This week I have a review of a tween book I just read. That book would be:
Powerless by Matthew Cody
Twelve-year-old Daniel, the new kid in town, soon learns the truth about his nice—but odd—new friends: one can fly, another can turn invisible, yet another controls electricity. Incredible. The superkids use their powers to secretly do good in the town, but they’re haunted by the fact that the moment they turn thirteen, their abilities will disappear—along with any memory that they ever had them. Is a memory-stealing supervillain sapping their powers?
The answers lie in a long-ago meteor strike, a World War II–era comic book (Fantastic Futures, starring the first superhero, Johnny Noble), the green-flamed Witch Fire, a hidden Shroud cave, and—possibly, unbelievably—“powerless” regular-kid Daniel himself.
This was a fun read that would be great for tweenagers. I mean who doesn't wish they had super powers of some sort! It was fun to imagine you were one of the kids with a power - and be envious of them just like Daniel is. I would've liked to have learned a bit more about the individual kids, but this was a story more focused on action. As Daniel learns more and more about his super hero friends, he is determined to help them. He sets out looking for answers. The mystery of their powers - and loss of them is full of twists. Some were a bit obvious to me, but I think the targeted audience would be more suprised by them. The suspense builds and builds until you, the reader, know that something must break but you don't know what or how. As this suspense built I found myself spinning possible answers and outcomes. I was fully engrossed in the story. Even though I had the ending figured out before the kids it was still fun seeing all the pieces fall together and watching the characters learn the full truth. In the end I felt I had been taken on a fun ride with twists and turns - and that answers were find, but a deeper mystery still needed to be solved.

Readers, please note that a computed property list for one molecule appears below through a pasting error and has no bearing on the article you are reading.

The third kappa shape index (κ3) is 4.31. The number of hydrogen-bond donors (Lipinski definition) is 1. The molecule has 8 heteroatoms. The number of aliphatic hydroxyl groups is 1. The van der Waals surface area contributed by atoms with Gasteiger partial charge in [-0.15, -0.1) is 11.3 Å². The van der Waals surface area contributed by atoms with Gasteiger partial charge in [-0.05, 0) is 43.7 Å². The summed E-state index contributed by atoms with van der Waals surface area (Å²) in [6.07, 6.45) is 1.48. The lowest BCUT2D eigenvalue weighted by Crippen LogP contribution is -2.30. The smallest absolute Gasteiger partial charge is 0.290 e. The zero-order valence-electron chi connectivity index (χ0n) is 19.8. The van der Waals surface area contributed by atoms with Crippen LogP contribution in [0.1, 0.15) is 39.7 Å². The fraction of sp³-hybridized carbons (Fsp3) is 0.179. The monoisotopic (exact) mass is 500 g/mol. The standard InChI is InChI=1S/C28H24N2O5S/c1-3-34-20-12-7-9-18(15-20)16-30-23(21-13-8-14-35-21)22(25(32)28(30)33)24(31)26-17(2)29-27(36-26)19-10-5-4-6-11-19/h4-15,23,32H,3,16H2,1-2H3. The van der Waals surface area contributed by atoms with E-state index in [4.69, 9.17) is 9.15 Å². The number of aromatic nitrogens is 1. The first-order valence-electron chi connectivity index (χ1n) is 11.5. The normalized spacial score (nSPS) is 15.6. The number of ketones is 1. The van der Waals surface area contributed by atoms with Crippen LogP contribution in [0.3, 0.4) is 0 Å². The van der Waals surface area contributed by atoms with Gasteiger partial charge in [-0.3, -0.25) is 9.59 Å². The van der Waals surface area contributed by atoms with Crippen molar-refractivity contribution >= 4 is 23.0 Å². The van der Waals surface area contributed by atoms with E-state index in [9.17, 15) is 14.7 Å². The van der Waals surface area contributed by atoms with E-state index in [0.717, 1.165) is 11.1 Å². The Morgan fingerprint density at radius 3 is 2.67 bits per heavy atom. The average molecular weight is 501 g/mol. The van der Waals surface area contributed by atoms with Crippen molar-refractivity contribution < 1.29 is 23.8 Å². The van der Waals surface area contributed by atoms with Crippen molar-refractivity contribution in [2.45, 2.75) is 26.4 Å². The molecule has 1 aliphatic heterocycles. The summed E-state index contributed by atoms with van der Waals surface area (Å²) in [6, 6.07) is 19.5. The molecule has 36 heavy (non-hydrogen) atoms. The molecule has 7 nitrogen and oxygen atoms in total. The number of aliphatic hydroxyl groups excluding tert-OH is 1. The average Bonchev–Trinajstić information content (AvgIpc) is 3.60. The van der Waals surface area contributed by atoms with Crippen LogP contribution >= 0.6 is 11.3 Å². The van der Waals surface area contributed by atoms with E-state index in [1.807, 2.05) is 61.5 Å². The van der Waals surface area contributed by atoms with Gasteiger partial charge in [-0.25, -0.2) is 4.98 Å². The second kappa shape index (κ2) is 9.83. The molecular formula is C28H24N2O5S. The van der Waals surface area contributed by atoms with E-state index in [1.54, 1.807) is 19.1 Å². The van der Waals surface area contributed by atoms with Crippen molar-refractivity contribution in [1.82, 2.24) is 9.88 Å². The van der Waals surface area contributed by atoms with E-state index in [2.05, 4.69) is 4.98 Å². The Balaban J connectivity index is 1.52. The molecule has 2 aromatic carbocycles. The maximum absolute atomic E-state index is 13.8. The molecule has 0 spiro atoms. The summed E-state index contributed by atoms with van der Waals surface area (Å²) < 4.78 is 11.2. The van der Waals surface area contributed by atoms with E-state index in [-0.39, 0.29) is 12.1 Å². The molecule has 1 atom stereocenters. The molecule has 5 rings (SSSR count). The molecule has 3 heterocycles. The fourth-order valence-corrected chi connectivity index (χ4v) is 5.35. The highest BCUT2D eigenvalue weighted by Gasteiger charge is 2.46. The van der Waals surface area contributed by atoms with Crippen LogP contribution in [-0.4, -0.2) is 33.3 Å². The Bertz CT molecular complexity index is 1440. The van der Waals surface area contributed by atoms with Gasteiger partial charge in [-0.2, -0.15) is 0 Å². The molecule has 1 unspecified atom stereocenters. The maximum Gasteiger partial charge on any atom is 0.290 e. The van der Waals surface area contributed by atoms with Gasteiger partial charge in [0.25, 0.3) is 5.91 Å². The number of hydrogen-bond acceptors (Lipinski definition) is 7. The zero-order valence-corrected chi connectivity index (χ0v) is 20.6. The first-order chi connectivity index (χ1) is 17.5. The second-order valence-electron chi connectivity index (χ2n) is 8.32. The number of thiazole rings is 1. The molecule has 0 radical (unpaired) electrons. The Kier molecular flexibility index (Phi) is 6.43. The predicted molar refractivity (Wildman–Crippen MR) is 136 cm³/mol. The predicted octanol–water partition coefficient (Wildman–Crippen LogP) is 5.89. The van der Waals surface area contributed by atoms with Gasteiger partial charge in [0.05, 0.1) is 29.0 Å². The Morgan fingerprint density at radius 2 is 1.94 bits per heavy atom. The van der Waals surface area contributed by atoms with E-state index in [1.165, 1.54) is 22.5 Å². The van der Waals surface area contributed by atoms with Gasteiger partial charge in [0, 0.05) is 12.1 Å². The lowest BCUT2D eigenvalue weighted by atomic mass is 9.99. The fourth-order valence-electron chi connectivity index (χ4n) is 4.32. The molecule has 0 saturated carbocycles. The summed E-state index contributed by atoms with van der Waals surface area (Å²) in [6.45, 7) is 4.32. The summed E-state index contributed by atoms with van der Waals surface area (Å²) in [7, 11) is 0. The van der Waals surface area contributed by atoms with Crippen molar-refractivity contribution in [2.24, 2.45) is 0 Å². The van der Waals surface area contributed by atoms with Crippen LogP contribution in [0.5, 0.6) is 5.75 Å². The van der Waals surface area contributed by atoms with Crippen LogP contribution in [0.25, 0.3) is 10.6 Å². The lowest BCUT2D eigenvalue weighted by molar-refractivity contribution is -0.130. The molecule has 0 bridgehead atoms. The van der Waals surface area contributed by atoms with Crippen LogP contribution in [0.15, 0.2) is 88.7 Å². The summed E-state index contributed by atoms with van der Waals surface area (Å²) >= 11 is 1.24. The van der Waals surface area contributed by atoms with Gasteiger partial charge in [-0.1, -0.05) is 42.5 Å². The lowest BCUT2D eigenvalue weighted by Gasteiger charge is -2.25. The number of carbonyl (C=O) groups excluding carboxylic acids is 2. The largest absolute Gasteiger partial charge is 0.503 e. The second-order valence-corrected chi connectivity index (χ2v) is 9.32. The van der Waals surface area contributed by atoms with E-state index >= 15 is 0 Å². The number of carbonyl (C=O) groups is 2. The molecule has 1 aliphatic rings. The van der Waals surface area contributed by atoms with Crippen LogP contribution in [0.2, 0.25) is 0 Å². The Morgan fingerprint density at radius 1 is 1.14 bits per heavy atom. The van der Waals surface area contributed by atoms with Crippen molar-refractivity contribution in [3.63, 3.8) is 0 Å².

Final thought: Fun read - won't change the world but it will entertain you
Best "stick-with-you" image: the description of flying - I mean really who doesn't wish they could fly
Best for ages: 9-12